Monday, August 6, 2012

Gratuitous Painting of Bob Prezkovic

Made with Gimp - Lately I've tried to use Krita, then because I couldn't really do anything that didn't look like blobs and splotches ; out of frustration I switched to mypaint and did that little sketch - because my feeling at the time was that I had completely lost any abilities and wouldn't be able to make art ever again ... that little sketch was made in less than 5 mn and restored my faith, then I tried something very ambitious involving a gigantic labyrinth of cubicles filled with little people trapped  and acting in various ways to escape their little space - it was really fun, and then it happened the system started to feel slow, then very slow, a little slower, then it seems to halt, then the mouse cursor was barely moving ... I waited around 10mn and gave up ... I had to force shutdown and lost that drawing.

Then I spent 2 days sulking and won't even start the computer, and finally today I launched Gimp
and made this painting above, it's Bob and he's apparently awkwardly adorable.
His T-shirt says "Fnück".

But that last crash, it was surreal ... was it KDE ?! I only use this environment for the last 2 weeks (before that I only used gnome, then MATE), so far I liked it ...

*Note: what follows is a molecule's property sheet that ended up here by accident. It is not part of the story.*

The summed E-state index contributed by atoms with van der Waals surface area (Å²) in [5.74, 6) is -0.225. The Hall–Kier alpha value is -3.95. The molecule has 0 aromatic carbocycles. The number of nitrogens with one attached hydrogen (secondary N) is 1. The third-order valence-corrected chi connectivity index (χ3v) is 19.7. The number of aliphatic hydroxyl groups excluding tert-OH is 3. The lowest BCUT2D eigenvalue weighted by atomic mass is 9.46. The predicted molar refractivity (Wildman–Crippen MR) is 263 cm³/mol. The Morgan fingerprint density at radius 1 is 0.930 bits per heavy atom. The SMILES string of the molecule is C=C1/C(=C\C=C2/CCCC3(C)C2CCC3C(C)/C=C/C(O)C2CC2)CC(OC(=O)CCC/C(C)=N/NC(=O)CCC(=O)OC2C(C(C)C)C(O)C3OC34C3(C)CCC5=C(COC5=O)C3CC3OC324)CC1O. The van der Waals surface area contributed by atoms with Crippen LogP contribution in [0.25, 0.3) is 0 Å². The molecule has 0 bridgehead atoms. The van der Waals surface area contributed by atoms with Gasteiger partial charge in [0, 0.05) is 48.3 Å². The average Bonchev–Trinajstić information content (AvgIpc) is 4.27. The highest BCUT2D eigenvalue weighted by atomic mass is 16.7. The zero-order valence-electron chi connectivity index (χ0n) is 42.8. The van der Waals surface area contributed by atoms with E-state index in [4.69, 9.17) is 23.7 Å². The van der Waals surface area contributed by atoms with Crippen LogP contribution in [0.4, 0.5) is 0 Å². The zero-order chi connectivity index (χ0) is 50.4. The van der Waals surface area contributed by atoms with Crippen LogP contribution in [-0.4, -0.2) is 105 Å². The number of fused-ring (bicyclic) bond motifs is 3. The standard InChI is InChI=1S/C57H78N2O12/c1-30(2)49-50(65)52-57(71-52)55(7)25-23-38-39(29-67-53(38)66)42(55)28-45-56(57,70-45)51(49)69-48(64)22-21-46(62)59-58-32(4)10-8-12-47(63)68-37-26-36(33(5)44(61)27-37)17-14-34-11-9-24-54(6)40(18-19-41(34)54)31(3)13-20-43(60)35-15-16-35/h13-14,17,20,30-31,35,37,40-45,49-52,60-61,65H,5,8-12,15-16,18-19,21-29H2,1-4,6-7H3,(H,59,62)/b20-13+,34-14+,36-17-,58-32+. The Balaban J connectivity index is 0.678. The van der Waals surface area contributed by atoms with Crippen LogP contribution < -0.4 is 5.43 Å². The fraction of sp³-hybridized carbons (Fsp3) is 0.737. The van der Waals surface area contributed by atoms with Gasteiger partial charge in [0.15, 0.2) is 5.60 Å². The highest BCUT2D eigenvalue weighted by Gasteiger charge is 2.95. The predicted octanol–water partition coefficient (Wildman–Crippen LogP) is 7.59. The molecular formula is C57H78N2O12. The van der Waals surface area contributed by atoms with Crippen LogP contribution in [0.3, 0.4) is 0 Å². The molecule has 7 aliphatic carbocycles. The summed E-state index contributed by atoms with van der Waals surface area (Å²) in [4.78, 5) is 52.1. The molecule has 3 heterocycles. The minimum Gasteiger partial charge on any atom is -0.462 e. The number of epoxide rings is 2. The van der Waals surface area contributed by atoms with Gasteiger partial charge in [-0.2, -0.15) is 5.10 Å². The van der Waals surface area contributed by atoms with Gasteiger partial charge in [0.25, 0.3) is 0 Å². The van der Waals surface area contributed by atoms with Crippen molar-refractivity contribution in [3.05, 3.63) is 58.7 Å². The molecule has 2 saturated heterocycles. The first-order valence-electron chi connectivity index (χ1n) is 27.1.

Anyway, now for something completely different some thoughts on Texture Analysis and Synthesis:

Texture is a ubiquitous visual experience. It can describe a wide variety of surface characteristics such as terrain, plants, minerals, fur and skin. Since reproducing the visual realism of the real world is a major goal for computer graphics, textures are commonly employed when rendering synthetic images. These textures can be obtained from a variety of sources such as hand-drawn pictures or scanned photographs. Hand-drawn pictures can be aesthetically pleasing, but it is hard to make them photo-realistic. Most scanned images, however, are of inadequate size and can lead to visible seams or repetition if they are directly used for texture mapping.

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